New York Giants Hire Former Minnesota Vikings’ OC Pat Shurmur

625645812

Pat Shurmur has been in coaching since 1988 when he was a grad assistant at his alma mater at Michigan State. He’s been in the NFL since 1999 with the Eagles’ staff and has had one stint as a head coach and another as interim head coach. He led the Browns in 2011 and 2012 and posted a 9-23 record. He was also the Eagles’ interim head coach after they fired Chip Kelly in 2015 and won his only game at that position before the Eagles hired current head coach Doug Pederson. Shurmur has spent the last two seasons with the Vikings. In 2016 he was the tight ends coach before becoming interim offensive coordinator, then keeping the job on a full-time basis for 2017. In 2017, the Vikings were able to find a lot of success on offense despite the injuries to key offensive players. Stud rookie Dalvin Cook tore his ACL in Week 4 and Sam Bradford suffered a leg injury that effectively ended his season. But I think the biggest thing that got Shurmur the Giants’ gig is the rise of Case Keenum under his watch. When a journeyman quarterback leads his team to an NFC Championship game while posting the numbers that Keenum did, the OC is going to get some looks. I think this could wind up being a sneaky good hire. There’s lots of talent on the Giants, who simply underperformed in 2017 and if Shurmur can get the most out of a guy like Keenum, doing the same for Giants players will be a breeze. I think there will be a hefty win improvement in 2018. The intriguing thing for me is going to be what he decides to do with the #2 pick in the Draft. Do the Giants take Eli’s heir or do they take a playmaker like Saquon Barkley? We’ll have to wait and see.

Tennessee Titans Hire Former Houston Texans’ DC Mike Vrabel

842277072

Like Matt Patricia, Mike Vrabel is also getting his very first head coaching gig at any level. Vrabel was a stud linebacker with the Patriots during their initial dynasty in the early 2000’s, as he was a major part of the team that won 3 super Bowls in a 4-year stretch from 2001-2004. He has since served as linebackers and defensive line coach at his alma mater Ohio State from 2011-2013 before joining Bill O’Brien on the Houston Texans’ staff in 2014 as linebackers’ coach. When Hard Knocks focused on the Texans in 2015, we got a chance to see Vrabel’s coaching style firsthand and man, is he tough. He’ll get in your face and yell and call your mother a bitch but you also get the sense that he really cares about his guys. In 2017, he was promoted to defensive coordinator and the Texans ranked 20th in yards allowed and last in points, however a large part of that was all the injuries to key players the team had to deal with. But Vrabel’s personality is the type of thing I think the Titans need. At times they seemed a little relaxed and I think a good kick in the pants could be what takes them from an inconsistent and mediocre team to one that contends for division titles every year. I’m not so sure the Titans will make the playoffs next year like they did this year, though, especially with the rise of the Jaguars and a healthy Texans team. But again, we don’t know what to expect with a true rookie head coach in Vrabel and how his players might respond to his coaching style.

Oakland Raiders Hire Monday Night Football Broadcaster Jon Gruden

903070700

This is easily the highest-profile coaching hire of the offseason. Jon Gruden was a pretty well-decorated coach with the Raiders from 1998-2001, then with the Buccaneers from 2002-2008, including a Super Bowl XXXVII victory with Tampa over the same Raiders team that had fired him the year before. He also holds the distinction of being the winningest coach in Buccaneers’ history and was inducted into their Ring of Honor this past season. Since being fired from the Buccaneers in 2008, however, Gruden has been the color commentator for ESPN’s Monday Night Football, where his antics had become endearing to many fans. He now rejoins a Raiders team that really regressed last season but there are a lot of talented pieces in place. The AFC West appears to be wide open next season as both the Chiefs and Chargers, who finished ahead of Oakland, were wildly inconsistent while the Broncos struggled mightily. I think Gruden gets the Raiders back in the thick of things, though we may see some early-season rust.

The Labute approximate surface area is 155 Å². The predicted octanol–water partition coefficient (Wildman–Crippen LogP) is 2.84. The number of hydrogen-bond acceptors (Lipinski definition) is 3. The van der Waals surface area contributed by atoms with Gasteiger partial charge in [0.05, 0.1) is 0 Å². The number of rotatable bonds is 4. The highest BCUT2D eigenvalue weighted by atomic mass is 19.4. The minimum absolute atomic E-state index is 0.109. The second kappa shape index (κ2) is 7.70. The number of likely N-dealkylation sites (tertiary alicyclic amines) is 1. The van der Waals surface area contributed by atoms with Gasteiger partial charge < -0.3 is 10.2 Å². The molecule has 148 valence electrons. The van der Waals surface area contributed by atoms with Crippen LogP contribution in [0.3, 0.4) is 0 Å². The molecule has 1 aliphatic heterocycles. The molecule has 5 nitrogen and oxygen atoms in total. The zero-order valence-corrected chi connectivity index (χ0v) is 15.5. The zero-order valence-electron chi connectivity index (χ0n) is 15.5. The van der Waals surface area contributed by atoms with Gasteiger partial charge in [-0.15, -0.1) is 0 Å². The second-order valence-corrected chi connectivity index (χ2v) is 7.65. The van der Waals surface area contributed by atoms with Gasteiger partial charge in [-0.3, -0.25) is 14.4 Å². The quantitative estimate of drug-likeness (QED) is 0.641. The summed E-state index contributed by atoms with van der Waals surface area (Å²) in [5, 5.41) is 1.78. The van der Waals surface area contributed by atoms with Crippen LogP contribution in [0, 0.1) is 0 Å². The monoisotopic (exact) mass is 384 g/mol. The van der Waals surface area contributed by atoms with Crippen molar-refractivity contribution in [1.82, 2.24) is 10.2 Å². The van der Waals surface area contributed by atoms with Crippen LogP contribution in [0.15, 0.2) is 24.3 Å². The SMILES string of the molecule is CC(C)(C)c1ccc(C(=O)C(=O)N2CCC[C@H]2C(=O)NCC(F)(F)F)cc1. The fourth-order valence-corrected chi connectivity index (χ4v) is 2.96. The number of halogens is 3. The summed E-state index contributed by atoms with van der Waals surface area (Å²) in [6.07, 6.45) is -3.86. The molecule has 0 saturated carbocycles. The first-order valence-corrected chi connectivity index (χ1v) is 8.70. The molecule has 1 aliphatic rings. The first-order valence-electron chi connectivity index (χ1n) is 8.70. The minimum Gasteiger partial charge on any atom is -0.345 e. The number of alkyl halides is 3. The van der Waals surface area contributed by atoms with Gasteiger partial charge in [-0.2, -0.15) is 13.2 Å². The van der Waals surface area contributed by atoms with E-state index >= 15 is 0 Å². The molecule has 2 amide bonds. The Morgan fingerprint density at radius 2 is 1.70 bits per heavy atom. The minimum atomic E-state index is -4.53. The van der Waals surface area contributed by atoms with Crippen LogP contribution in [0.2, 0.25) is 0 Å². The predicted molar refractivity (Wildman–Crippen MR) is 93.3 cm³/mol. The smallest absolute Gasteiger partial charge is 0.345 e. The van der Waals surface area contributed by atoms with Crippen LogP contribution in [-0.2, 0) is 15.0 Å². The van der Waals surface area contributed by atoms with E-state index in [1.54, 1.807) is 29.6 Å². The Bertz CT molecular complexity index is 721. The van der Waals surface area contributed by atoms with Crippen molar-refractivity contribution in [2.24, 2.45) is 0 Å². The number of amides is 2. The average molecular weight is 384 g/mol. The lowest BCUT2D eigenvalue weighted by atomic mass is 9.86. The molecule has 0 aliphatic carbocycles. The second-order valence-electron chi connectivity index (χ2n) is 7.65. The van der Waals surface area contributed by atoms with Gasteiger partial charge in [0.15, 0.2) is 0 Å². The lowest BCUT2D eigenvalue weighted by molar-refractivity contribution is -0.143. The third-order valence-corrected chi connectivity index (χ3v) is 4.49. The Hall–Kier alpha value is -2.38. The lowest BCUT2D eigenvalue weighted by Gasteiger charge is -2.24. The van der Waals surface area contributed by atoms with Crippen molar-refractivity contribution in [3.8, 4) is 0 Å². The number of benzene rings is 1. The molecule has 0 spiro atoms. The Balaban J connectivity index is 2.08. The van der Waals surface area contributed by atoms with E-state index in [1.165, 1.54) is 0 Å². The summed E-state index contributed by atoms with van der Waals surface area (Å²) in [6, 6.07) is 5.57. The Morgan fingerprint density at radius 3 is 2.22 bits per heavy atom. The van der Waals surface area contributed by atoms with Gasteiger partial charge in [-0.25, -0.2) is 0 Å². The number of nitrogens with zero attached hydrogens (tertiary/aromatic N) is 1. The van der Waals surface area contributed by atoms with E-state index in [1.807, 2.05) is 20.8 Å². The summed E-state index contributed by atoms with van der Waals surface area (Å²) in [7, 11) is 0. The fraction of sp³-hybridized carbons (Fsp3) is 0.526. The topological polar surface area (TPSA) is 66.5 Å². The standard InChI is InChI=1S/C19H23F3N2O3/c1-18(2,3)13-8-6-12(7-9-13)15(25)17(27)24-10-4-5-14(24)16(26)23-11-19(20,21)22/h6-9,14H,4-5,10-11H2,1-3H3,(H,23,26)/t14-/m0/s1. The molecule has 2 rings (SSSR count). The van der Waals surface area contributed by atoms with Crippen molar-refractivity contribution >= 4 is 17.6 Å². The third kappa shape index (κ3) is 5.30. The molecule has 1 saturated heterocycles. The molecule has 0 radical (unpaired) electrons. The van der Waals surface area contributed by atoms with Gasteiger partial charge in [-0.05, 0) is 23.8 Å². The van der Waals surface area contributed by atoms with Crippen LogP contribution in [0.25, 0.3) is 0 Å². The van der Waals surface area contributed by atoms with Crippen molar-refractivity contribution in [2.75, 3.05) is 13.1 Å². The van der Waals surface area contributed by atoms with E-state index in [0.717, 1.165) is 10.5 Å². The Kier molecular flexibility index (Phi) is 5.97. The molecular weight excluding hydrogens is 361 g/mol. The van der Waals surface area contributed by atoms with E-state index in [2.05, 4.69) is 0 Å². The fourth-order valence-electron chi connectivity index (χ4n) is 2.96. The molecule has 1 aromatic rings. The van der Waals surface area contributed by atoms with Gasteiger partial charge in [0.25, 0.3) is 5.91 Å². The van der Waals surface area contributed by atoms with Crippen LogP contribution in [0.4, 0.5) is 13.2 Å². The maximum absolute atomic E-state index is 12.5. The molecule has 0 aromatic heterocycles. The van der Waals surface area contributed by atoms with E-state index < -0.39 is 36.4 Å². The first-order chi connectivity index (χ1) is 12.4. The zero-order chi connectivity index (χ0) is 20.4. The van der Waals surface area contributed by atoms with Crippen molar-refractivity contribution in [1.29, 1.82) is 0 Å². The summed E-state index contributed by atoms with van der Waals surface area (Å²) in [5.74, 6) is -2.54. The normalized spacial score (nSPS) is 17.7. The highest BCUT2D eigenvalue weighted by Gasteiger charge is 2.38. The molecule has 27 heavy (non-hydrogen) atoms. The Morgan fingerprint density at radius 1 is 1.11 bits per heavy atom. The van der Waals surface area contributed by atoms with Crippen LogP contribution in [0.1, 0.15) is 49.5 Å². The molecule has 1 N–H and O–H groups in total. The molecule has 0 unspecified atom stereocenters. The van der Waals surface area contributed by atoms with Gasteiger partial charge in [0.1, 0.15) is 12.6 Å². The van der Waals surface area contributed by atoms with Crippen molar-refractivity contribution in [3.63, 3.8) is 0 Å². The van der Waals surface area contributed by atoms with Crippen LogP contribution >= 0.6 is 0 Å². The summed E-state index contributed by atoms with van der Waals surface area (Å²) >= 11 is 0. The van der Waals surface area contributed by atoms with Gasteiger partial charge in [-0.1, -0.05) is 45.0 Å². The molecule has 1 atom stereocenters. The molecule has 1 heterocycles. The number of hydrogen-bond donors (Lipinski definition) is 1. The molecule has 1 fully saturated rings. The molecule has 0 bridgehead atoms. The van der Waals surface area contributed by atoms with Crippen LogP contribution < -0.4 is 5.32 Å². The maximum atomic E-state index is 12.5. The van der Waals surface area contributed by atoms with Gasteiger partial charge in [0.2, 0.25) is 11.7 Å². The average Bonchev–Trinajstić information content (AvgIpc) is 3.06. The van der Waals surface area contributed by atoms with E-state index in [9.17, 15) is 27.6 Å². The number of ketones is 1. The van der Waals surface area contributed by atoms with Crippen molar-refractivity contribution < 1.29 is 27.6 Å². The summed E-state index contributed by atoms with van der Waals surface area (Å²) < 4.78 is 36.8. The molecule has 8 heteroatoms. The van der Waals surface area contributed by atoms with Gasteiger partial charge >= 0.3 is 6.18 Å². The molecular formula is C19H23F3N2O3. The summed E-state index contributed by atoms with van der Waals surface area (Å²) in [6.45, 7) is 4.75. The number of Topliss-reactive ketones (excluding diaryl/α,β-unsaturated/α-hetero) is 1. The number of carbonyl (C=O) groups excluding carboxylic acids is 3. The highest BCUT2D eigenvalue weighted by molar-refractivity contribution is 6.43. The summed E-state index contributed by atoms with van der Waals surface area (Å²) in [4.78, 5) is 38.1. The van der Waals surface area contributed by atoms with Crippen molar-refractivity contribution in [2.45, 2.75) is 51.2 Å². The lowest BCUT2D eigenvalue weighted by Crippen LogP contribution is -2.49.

Chicago Bears Hire Former Kansas City Chiefs’ OC Matt Nagy

903488938

Matt Nagy was the first coach hired this offseason, as he was introduced as Bears’ head coach one week to the day that John Fox was fired. He may have the smoothest transition out of any of these coaches as he has a quarterback in Mitchell Trubisky that has a very similar skillset to his previous quarterback, Alex Smith, and an excellent runningback in Jordan Howard. Nagy is only 39 years old and had been playing football professionally as recently as 2008 with the Columbus Destroyers of the Arena Football League. Nagy has been a coach since 2010 as a coach’s assistant with the Eagles and was an offensive quality control coach there until 2012. He had been with the Chiefs since 2013, where he served as quarterbacks coach until 2015 when he was promoted to offensive coordinator, a position he had held up until his hiring with the Bears. Under Nagy, the Chiefs experienced a lot of success on offense through ball control and ball security, as they were #1 in turnover differential in 2016 and #2 in 2017. We’ll have to see if the transition is as seamless as I think it has the potential to be, considering the similarities I find between Trubisky and Smith, because if it is, then I think the Bears could be dark horses in 2018, perhaps becoming next year’s version of the Rams. Young head coach, young quarterback, complete overhaul in offensive philosophy. It worked in LA, can it work in Chicago?

That’s going to do it for my thoughts on the NFL head coaching hires. Let me know what you think of these hires in the comments section below or on Facebook or Twitter @jimwyman10 and contribute to my Patreon.